Young Americans for Liberty, et al. v. Trustees of Montclair State Univ., et al.

From January 2020 to June 2021
Montclair State University (Public college or university)
Montclair, New Jersey

Identity of Speakers

  • Young Americans for Liberty at Montclair State University

    Young Americans for Liberty (YAL) at Montclair State University is an affiliate of the national libertarian organization

  • Mena Botros

    Mena Botros is the President of YAL at Montclair State University

Additional Information

  • Incident Nature:
  • Incident Political Orientation:
    Right wing
  • Incident Responses:
    Rally or Protests
    University administration changed university policy as a consequence
    Campus police
  • Incident Status:
  • Was Speech Code incident


On September 10, 2019, three students affiliated with the Young Americans for Liberty (YAL) at Montclair State University, an affiliate of a national libertarian organization, engaged in an on-campus protest on the issue of gun-free zones.  The three students wore orange students pretending to be prisoners and held signs mockingly in support of the ban on firearms in certain areas, with their underlying message being that gun-free zones only benefit criminals.  Campus police ordered the students to leave per Montclair State University’s Policy requiring permission from the dean’s office at least two weeks in advance of any planned protest.  The Policy also granted discretion to the University to deny permission indefinitely and for “any reason.”

On January 15, 2020, attorneys from the Alliance Defending Freedom, a Christian organization “committed to protecting religious freedom, free speech, marriage and family, parental rights, and the sanctity of life,” brought suit against the Trustees of Montclair State University on behalf of YAL at Montclair State, asserting that the aforementioned speech and protest Policy “imposes an unconstitutional prior restrain on all students.”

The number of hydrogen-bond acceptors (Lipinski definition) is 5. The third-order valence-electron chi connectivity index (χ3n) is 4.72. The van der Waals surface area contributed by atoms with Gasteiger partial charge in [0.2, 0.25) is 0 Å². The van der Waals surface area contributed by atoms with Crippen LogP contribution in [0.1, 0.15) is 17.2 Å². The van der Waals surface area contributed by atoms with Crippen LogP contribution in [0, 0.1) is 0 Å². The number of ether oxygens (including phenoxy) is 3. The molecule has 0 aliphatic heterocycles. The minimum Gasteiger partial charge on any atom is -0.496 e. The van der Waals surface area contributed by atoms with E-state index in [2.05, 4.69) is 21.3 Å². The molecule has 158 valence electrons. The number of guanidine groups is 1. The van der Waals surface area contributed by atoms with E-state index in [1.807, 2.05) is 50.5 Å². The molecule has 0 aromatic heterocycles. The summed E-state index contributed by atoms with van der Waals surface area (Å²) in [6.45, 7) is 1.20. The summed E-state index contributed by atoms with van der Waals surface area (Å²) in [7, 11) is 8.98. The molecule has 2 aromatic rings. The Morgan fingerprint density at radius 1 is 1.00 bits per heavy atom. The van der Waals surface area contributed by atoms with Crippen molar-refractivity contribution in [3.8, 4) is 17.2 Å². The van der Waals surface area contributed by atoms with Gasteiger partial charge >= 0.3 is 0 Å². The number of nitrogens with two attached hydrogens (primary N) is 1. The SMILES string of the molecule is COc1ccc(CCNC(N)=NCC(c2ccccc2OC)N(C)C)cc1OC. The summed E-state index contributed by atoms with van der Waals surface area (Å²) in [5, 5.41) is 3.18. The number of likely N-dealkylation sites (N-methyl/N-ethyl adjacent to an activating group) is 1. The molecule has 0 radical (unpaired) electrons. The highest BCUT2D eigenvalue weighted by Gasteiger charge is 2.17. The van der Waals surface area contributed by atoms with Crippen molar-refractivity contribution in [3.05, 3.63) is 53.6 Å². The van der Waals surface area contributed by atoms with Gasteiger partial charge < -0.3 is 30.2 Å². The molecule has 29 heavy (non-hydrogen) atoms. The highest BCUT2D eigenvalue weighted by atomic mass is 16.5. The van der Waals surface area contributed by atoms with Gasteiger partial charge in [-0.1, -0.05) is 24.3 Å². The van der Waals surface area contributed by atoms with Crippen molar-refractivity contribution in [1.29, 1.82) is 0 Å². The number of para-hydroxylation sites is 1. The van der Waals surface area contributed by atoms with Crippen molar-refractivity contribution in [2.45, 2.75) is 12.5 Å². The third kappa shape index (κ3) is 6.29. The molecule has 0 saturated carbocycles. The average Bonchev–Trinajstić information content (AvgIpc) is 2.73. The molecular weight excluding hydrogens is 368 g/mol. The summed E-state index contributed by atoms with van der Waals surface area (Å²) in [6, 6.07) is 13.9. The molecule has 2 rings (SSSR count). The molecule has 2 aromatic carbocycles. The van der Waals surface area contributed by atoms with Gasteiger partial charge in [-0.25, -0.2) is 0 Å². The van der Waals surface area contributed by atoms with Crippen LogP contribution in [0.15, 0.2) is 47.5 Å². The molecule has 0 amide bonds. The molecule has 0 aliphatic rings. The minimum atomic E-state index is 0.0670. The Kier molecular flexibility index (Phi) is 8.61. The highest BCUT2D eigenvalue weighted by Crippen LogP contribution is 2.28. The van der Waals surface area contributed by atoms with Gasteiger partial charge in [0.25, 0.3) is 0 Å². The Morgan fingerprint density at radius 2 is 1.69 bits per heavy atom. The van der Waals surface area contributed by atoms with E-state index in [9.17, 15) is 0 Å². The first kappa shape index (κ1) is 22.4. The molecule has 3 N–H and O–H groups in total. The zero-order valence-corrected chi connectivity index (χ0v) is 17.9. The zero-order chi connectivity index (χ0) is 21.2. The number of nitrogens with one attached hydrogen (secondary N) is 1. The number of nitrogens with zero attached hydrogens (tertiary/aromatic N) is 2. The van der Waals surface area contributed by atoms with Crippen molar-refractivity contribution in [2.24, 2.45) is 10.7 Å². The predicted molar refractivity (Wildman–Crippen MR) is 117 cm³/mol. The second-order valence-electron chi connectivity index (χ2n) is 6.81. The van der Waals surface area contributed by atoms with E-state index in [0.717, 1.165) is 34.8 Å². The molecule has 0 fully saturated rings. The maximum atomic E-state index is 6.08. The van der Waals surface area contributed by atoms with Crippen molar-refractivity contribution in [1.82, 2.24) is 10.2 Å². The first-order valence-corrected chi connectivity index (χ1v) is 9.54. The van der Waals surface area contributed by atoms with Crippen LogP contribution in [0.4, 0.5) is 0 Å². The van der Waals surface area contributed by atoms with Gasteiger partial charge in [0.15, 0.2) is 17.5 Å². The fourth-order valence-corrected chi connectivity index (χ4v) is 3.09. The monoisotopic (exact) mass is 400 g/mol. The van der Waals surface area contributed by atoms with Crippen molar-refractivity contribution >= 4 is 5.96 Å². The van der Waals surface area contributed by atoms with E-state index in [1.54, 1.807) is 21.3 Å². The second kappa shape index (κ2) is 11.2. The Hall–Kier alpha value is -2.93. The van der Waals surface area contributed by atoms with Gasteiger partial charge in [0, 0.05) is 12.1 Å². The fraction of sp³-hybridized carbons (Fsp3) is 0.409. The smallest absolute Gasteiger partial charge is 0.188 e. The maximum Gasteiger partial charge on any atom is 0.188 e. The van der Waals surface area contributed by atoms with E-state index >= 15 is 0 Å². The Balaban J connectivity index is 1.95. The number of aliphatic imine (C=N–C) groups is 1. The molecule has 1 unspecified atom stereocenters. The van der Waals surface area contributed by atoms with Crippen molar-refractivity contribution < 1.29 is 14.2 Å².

The lawsuit also sought relief regarding the University’s student organization regulations which delegates the the Student Government Association (SGA) “unbridled discretion to grant privileges and financial benefits from mandatory student fees based on an organization’s ‘Class’.”  It is noted in the lawsuit that the class determination “explicitly requires the SGA to scrutinize a student organization’s viewpoint and the consent of its speech.”  Furthermore, the suit also sought remedy as it relates to the University’s Bias Education Response Taskforce (BERT), which the suit alleges is a body created “to punish so-called ‘bias incidents’ (i.e., ‘conduct, speech or expression that is motivated by bias or prejudice’).”  The suit alleged that the term “bias incidents’ is so broadly defined “that it encompasses protected speech on important social and political discussions in which Plaintiffs regularly engage.”

On June 16, 2021, parties entered into a settlement agreement.  The University agreed to eliminate its two-week advanced permission requirement for on-campus demonstrations, to abolish the BERT, to replace the existing “Class” system regulated by the SGA, and to pay $42,000 to Plaintiffs’ attorneys.